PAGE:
Re: [RFC][PATCH 1/3] locking: Introduce smp_acquire__after_ctrl_dep

From: Peter Zijlstra
Date: Wed May 25 2016 - 12:28:58 EST

On Wed, May 25, 2016 at 08:57:47AM -0700, Paul E. McKenney wrote:
> For your example, but keeping the compiler in check:
> if (READ_ONCE(a))
> WRITE_ONCE(b, 1);
> smp_rmb();
> WRITE_ONCE(c, 2);
> On x86, the smp_rmb() is as you say nothing but barrier(). However,
> x86's TSO prohibits reordering reads with subsequent writes. So the
> read from "a" is ordered before the write to "c".
> On powerpc, the smp_rmb() will be the lwsync instruction plus a compiler
> barrier. This orders prior reads against subsequent reads and writes, so
> again the read from "a" will be ordered befoer the write to "c". But the
> ordering against subsequent writes is an accident of implementation.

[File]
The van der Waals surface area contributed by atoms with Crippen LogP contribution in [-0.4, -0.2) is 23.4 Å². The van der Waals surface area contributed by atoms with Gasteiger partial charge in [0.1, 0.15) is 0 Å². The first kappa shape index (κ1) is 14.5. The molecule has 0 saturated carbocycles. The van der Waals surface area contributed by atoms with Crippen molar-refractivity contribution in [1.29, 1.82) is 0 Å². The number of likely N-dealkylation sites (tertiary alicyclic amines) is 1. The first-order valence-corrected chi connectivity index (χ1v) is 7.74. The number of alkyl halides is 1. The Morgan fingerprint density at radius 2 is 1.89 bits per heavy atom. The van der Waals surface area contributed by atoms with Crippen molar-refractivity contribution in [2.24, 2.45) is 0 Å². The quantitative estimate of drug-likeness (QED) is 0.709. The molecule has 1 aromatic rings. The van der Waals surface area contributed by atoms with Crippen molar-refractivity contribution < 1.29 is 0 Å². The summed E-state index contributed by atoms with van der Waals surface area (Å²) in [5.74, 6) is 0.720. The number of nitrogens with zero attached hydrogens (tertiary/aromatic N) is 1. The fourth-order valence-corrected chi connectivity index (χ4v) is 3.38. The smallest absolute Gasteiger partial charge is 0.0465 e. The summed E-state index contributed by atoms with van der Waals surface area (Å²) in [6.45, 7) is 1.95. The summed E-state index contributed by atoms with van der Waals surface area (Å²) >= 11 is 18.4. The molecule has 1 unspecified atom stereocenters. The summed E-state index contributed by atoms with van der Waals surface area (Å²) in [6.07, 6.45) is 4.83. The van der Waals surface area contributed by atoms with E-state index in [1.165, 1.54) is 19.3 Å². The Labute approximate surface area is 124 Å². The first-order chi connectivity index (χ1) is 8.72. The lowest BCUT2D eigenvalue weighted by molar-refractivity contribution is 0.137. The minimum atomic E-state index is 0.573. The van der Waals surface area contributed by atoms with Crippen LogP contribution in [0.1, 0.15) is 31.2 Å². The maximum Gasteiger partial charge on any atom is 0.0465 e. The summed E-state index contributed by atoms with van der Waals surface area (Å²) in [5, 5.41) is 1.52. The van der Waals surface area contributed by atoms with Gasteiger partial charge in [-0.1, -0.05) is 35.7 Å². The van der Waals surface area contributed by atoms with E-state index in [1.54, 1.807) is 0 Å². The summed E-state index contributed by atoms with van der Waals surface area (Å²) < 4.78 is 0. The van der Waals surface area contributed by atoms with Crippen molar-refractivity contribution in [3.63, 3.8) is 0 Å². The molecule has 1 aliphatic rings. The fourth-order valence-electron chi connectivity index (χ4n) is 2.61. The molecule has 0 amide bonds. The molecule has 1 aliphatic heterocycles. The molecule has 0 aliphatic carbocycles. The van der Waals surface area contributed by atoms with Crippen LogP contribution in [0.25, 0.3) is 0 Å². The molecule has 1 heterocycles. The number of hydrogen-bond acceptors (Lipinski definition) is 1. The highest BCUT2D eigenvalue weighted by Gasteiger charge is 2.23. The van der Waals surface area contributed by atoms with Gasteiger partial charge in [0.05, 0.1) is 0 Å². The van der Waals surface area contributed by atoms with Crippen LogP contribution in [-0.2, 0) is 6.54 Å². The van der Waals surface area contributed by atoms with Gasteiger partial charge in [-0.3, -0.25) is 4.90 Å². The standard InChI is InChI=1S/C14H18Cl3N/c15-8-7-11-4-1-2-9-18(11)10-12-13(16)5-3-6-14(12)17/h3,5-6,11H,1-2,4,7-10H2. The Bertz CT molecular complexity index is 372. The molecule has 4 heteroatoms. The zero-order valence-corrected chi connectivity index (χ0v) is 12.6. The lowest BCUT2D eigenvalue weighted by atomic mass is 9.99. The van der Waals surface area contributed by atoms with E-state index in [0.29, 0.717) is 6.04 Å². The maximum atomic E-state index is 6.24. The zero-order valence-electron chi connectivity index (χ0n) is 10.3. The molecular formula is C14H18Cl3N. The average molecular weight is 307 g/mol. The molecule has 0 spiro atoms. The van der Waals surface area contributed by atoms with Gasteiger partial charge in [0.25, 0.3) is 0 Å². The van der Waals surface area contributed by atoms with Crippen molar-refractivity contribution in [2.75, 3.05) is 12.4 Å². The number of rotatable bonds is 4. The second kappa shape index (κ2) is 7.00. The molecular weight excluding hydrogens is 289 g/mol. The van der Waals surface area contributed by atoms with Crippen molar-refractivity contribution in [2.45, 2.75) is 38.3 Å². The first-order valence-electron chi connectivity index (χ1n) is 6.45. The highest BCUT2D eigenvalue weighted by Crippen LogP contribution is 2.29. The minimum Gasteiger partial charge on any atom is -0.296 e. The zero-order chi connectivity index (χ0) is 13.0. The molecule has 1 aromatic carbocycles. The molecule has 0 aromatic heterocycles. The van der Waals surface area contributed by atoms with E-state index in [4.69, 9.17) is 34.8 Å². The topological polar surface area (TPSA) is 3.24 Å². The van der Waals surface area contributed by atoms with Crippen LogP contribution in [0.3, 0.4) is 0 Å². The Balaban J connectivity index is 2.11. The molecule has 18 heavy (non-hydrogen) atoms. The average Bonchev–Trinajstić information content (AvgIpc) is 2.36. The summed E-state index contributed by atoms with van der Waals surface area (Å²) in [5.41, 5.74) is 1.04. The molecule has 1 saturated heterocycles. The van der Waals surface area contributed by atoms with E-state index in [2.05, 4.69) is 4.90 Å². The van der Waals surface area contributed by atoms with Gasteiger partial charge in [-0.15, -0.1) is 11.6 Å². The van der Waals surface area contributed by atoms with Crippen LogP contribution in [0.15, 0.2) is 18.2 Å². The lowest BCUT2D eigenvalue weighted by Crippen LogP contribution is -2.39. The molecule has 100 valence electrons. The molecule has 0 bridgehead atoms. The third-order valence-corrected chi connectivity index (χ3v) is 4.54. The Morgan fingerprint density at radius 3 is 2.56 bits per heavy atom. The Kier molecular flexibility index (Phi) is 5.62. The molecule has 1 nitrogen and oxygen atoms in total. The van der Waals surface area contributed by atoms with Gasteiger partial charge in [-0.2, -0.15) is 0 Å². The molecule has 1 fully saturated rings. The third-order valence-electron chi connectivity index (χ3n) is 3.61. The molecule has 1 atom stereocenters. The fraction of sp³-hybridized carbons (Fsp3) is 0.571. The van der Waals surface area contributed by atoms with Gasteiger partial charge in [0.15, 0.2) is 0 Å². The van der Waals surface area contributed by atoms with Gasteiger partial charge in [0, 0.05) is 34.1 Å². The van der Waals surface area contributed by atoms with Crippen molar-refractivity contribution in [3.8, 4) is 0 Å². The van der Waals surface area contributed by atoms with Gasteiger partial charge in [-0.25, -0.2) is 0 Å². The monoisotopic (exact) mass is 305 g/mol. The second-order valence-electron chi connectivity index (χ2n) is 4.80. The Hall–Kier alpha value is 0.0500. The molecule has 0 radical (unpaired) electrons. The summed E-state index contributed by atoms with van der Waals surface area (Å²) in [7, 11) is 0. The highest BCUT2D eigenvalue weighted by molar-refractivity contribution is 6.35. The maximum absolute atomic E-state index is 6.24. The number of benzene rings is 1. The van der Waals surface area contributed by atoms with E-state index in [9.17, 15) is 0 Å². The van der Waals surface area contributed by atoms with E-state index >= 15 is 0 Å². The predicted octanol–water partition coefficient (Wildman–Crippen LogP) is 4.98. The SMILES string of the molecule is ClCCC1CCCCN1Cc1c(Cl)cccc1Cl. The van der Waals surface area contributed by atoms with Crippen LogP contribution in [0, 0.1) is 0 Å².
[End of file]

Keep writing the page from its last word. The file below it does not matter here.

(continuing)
> The real guarantee comes from powerpc's guarantee that stores won't be
> speculated, so that the read from "a" is guaranteed to be ordered before
> the write to "c" even without the smp_rmb().
> On arm, the smp_rmb() is a full memory barrier, so you are good
> there. On arm64, it is the "dmb ishld" instruction, which only orders
> reads.

IIRC dmb ishld orders more than load vs load (like the manual states),
but I forgot the details; we'll have to wait for Will to clarify. But
yes, it also orders loads vs loads so it sufficient here.

> But in both arm and arm64, speculative stores are forbidden,
> just as in powerpc. So in both cases, the load from "a" is ordered
> before the store to "c".
> Other CPUs are required to behave similarly, but hopefully those
> examples help.

I would consider any architecture that allows speculative stores as
broken. They are values out of thin air and would make any kind of
concurrency extremely 'interesting'.